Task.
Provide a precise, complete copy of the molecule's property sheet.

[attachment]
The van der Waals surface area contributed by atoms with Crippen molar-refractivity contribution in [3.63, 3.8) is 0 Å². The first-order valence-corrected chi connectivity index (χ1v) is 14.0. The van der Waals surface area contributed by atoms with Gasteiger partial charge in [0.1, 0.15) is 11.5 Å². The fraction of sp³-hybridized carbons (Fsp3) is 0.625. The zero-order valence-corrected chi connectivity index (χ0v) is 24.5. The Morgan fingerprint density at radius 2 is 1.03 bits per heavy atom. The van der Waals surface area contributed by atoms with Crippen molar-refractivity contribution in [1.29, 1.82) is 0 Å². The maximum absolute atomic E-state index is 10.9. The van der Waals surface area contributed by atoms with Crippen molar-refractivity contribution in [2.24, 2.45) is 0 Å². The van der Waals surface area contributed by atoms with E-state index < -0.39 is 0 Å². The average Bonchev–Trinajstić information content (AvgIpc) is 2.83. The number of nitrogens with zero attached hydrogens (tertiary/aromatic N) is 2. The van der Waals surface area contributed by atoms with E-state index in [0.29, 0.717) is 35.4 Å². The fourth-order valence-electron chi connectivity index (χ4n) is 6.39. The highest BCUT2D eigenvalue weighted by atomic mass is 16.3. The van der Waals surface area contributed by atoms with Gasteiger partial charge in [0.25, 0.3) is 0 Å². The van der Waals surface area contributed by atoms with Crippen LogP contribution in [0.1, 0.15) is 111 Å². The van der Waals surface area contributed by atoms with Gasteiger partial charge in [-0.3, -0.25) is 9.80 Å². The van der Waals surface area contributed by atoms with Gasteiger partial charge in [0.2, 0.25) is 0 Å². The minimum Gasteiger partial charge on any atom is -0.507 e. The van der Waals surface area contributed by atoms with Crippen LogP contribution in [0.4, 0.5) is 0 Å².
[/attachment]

The van der Waals surface area contributed by atoms with Crippen molar-refractivity contribution in [3.63, 3.8) is 0 Å². The first-order valence-corrected chi connectivity index (χ1v) is 14.0. The van der Waals surface area contributed by atoms with Gasteiger partial charge in [0.1, 0.15) is 11.5 Å². The fraction of sp³-hybridized carbons (Fsp3) is 0.625. The zero-order valence-corrected chi connectivity index (χ0v) is 24.5. The Morgan fingerprint density at radius 2 is 1.03 bits per heavy atom. The van der Waals surface area contributed by atoms with Crippen molar-refractivity contribution in [1.29, 1.82) is 0 Å². The maximum absolute atomic E-state index is 10.9. The van der Waals surface area contributed by atoms with Crippen molar-refractivity contribution in [2.24, 2.45) is 0 Å². The van der Waals surface area contributed by atoms with E-state index < -0.39 is 0 Å². The average Bonchev–Trinajstić information content (AvgIpc) is 2.83. The number of nitrogens with zero attached hydrogens (tertiary/aromatic N) is 2. The van der Waals surface area contributed by atoms with E-state index in [0.29, 0.717) is 35.4 Å². The fourth-order valence-electron chi connectivity index (χ4n) is 6.39. The highest BCUT2D eigenvalue weighted by atomic mass is 16.3. The van der Waals surface area contributed by atoms with Gasteiger partial charge in [0.25, 0.3) is 0 Å². The van der Waals surface area contributed by atoms with Crippen LogP contribution in [0.1, 0.15) is 111 Å². The van der Waals surface area contributed by atoms with Gasteiger partial charge in [-0.3, -0.25) is 9.80 Å². The van der Waals surface area contributed by atoms with Gasteiger partial charge in [0.2, 0.25) is 0 Å². The minimum Gasteiger partial charge on any atom is -0.507 e. The van der Waals surface area contributed by atoms with Crippen LogP contribution in [0.4, 0.5) is 0 Å².